Before bidding adieu to the Hot Stove season, we asked our 30 beat reporters to look back at their club's past and answer the following question: Who is the best free-agent signing in the team's history?We narrowed the choices with the following parameters: The signings had to be multiyear contracts,
Before bidding adieu to the Hot Stove season, we asked our 30 beat reporters to look back at their club's past and answer the following question: Who is the best free-agent signing in the team's history?
We narrowed the choices with the following parameters: The signings had to be multiyear contracts, to exclude fluky one-year deals and to focus on players who got real commitments. And contract extensions don't count. Only instances when every team in the league had a chance to bid on the player were allowed, including international free agents who received Major League contracts.
DENVER -- Bob Gebhard was working in the Expos' farm system in the 1980s when he watched Larry Walker grow from a raw Canadian kid -- a hockey goalie first, outfielder second -- to a standout player. When Gebhard became the Rockies' original general manager, he was going to make sure he'd benefit from Walker's talents.
The Rockies already exceeded low expectations their first two years by avoiding 100-loss seasons in 1993 and '94. Free-agent signings of Andres Galarraga before the expansion draft and Ellis Burks before the 1994 season jump-started an offense that would benefit from playing at mile-high altitude.
But the signing of Walker on April 8, 1995, to a four-year, $22.5 million contract solidified the Rockies as a contender. Walker would play 10 seasons of his fine career in Purple Pinstripes, and he stands as the greatest free-agent signing in the history of the franchise.
"When Larry was on a string, when he was hot, he could hit a ball to any field and stretch a double to a triple, and a triple to a home run," said Gebhard, now senior special assistant to Cardinals GM John Mozeliak. "He was a fun player to watch play. We talk about the five tools, and Larry had five tools that would grade out to an 80, which is the top grade that there is. I don't know of anybody who went from first to third as easily as Larry Walker did. He could do anything."
All Walker did was add punch to an already strong lineup -- which included Galarraga, Burks, Vinny Castilla and Dante Bichette -- and help lift the 3-year-old Rockies to the postseason. At the time it was the fastest an expansion club had ever made the playoffs. In 131 games (the season was only 144 games because of the labor delay), Walker batted .306 with 31 home runs and 101 RBIs, and demonstrated that he and the Rockies were there to stay.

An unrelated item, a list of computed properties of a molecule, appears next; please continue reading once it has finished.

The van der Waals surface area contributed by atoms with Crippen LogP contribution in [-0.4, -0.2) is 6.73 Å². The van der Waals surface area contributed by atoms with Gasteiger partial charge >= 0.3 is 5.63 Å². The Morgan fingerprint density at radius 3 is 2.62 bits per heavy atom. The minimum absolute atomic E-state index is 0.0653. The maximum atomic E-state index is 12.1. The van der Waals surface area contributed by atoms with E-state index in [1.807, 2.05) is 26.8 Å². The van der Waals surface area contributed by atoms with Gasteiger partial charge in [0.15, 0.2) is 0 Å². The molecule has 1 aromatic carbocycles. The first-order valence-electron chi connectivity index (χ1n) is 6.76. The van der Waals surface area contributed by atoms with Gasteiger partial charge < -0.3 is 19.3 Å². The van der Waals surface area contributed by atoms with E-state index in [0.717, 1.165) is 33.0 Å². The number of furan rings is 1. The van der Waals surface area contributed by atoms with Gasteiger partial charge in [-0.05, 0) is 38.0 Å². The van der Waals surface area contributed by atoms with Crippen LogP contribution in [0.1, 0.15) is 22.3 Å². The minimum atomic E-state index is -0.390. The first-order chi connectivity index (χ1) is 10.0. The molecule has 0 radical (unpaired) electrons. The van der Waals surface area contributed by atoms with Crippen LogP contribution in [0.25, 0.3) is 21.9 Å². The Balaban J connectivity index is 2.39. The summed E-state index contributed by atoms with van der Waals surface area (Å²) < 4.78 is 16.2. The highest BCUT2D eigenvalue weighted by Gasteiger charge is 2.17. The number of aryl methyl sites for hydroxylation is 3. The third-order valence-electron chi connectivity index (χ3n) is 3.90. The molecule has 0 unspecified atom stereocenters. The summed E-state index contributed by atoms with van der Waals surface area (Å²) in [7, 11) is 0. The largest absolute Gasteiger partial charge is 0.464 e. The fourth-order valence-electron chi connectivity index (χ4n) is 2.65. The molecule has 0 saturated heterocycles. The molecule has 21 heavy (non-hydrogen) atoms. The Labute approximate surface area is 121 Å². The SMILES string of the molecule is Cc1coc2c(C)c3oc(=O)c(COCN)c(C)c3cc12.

According to Baseball-Reference.com, Walker's 48 Wins Above Replacement ranks second in Rockies history to Todd Helton's 61, over 17 seasons as a homegrown player. Walker won the National League Most Valuable Player Award in 1997 -- when he led the league in home runs (49), on-base percentage (.452), slugging (.720) and OPS (1.172). He would win three NL batting titles, and take home five of his six Gold Glove Awards and three of his four Silver Slugger Awards while with the Rockies.
"I think back to my 52, 53 years in baseball and Larry Walker has as many skills as anybody I've been around, and that includes several Hall of Famers," Gebhard said.
Like many folks with genius in certain areas, Walker had his quirks.
"One year [the MVP year of '97] he stole 33 bases, and probably could have stolen 50," Gebhard said. "We were out of the race and weren't going to win, so I asked. He stopped at 33 because that was his uniform number. He was very much his own guy."
• Andres Galarraga: Wanting to have a threat in the lineup quickly, the Rockies signed Galarraga for one year and $850,000 before the 1993 expansion draft. Galarraga hit .370 for the NL batting title, and was rewarded with a four-year, $17.2 million deal. He would post a 14 WAR in a Rockies uniform.
• Ellis Burks: The former outfielder signed for three years and $10.7 million, but the first two years -- 1994 and '95 -- he was limited to 486 plate appearances. But Burks more than paid off in 1996, when he led the NL in runs scored (142) and slugging percentage(.639), while batting .344 with 40 homers and 127 RBIs. Burks compiled an 11 WAR before being traded to the Giants in 1998.
Thomas Harding has covered the Rockies since 2000, and for MLB.com since 2002. Follow him on Twitter @harding_at_mlb, listen to podcasts and** like his Facebook page**.